City’s centre is a lot safer for women | mumbai | Hindustan Times
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City’s centre is a lot safer for women

Strong community bonding in the area responsible for making streets relatively safe, say residents, police.

mumbai Updated: Jan 02, 2012 01:46 IST
Nikhil M Ghanekar

The heart of Mumbai’s landscape that stretches from Sion to Byculla was once the driving force behind the city’s financial might.

Even today, its demographic profile largely comprises families of former workers of the now defunct textile mills and manufacturing units, middle class government employees and old merchant families. The fact that the city’s central region has managed to retain a static population unlike other regions such as the west and north, has contributed to the area being relatively safe for women.

Data from the Mumbai police shows that this year (till November 30) the central region recorded the second lowest number of crimes against women after south Mumbai.

Out of a total of 149 cases, of these three crimes in 2011, there were 30 rape cases, 97 molestation cases and 22 eve-teasing cases recorded. Rape cases have dropped by 50% from 2008.

According to the police and local residents, the strong community bonding in the area has played an important role in making streets and pockets relatively safer for women. “The overall social conduct of the students and residents in and around Matunga has contributed towards making the area safe for women. There has been proactive vigilance on the part of residents that makes areas such as Dadar, Matunga and Parel a lot safer for women,” said Dr Shobhana Vasudevan, principal, RA Podar College, Matunga.

Though the central region is relatively safe, not all is well in the region. Certain areas in Dadar, Sion, Wadala, Shahu Nagar and Dharavi are considered unsafe for women. Petty crimes, chain snatching, brawls between local gangs and presence of drug addicts have not been adequately addressed.

Ishita Puri, 23, a creative producer with Colosceum Media and a resident of Five Gardens, Matunga, said Dadar station can be quite unsafe at night. “Passengers waiting for outstation trains at Dadar (East) can make you feel a bit insecure late in the night. I make sure I walk out of that area as fast as possible,” Ishita said.

The ‘Z’ bridge that connects Matunga central railway station to Matunga Road (West) has several men loitering around and is avoided by women at night. It’s the only way for pedestrians to cross over the tracks, so many women squirm when they have to use it alone.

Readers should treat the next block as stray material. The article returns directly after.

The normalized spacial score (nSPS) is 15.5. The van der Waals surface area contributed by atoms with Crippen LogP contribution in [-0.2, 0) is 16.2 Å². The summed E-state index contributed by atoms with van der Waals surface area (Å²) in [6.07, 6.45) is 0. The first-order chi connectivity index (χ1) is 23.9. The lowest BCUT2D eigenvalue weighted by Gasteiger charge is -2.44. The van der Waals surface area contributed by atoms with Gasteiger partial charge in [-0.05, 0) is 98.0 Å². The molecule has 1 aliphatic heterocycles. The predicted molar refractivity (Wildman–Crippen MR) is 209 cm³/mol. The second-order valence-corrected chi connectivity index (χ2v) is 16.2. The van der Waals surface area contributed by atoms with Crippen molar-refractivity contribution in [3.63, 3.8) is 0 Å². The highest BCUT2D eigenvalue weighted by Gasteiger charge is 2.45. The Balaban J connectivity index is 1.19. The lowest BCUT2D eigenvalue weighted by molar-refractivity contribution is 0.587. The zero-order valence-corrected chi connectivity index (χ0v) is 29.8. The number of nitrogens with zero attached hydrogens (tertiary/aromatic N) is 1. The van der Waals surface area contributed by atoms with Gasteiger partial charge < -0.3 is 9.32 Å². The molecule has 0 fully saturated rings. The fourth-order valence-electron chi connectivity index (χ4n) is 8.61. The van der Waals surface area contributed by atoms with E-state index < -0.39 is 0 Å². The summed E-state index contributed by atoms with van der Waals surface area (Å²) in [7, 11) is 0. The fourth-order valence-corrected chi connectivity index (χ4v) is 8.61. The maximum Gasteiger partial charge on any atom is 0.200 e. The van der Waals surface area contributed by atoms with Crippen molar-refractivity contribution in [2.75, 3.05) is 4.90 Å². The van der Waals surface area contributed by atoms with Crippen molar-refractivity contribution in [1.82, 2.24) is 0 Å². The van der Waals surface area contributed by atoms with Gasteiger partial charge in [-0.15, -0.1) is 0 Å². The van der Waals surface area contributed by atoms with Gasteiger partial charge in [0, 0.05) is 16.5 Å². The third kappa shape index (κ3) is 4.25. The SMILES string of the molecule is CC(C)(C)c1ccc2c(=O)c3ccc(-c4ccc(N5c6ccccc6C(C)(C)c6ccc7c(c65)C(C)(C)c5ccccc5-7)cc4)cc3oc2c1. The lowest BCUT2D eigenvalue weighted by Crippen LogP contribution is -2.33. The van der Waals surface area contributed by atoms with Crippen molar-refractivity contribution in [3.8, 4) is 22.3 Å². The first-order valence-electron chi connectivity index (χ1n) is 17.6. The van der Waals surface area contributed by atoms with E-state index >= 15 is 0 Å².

Vidya Nair, 23, a law student and a resident of the Railway Colony in Sion Koliwada said she has seen drug addicts make lewd gestures at her around the Guru Teg Bahadur (GTB) station and on the road leading up to Antop Hill. Also, vagrants and drug addicts follow women late in the night from King’s Circle station, she added.

“A week ago, my aunt and I were returning from a parlour near my home when a drug addict came near us and pulled down his pants. He followed that act with lewd gestures and filthy abuse. The worst part is that this happened just 200 m from the police station near GTB railway station,” Nair said.

“Many garages and automobile spare parts shops are located in Sion Koliwada, which essentially is a middle class area. There are a lot of unemployed youth and drug addicts hanging around the by-lanes behind King’s Circle station, forcing women to avoid using them,” Nair added.

Vinit Agarwal, additional commissioner of police, central region said pockets in Sion, Wadala, Matunga and Shahu Nagar witness such incidents due to the extensive slum areas there.

“As we go from Parel and Dadar towards Sion, Wadala, Dharavi and Shahu Nagar the change in demography is evident. These areas are known for numerous domestic brawls, chain snatching and petty property disputes. There definitely are genuine molestation and sexual harassment cases. But, many times small disputes turn into fake molestation cases. Women are dragged in by their male relatives just to harass the other party in the dispute; these cases recur in areas like Dharavi and Shahu Nagar,” Agarwal said.

Corporator from Mahim, (G-north ward), Meena Desai said, “It’s good that police have mobile vans and beat marshals, but most of their energy is spent bothering beggars and homeless people. They should focus on busting gambling activities rampant on the streets of Mahim. Groups of men are often found playing cards and drinking in Shahu Nagar, the road from Sion hospital to Mahim is plagued by such elements.”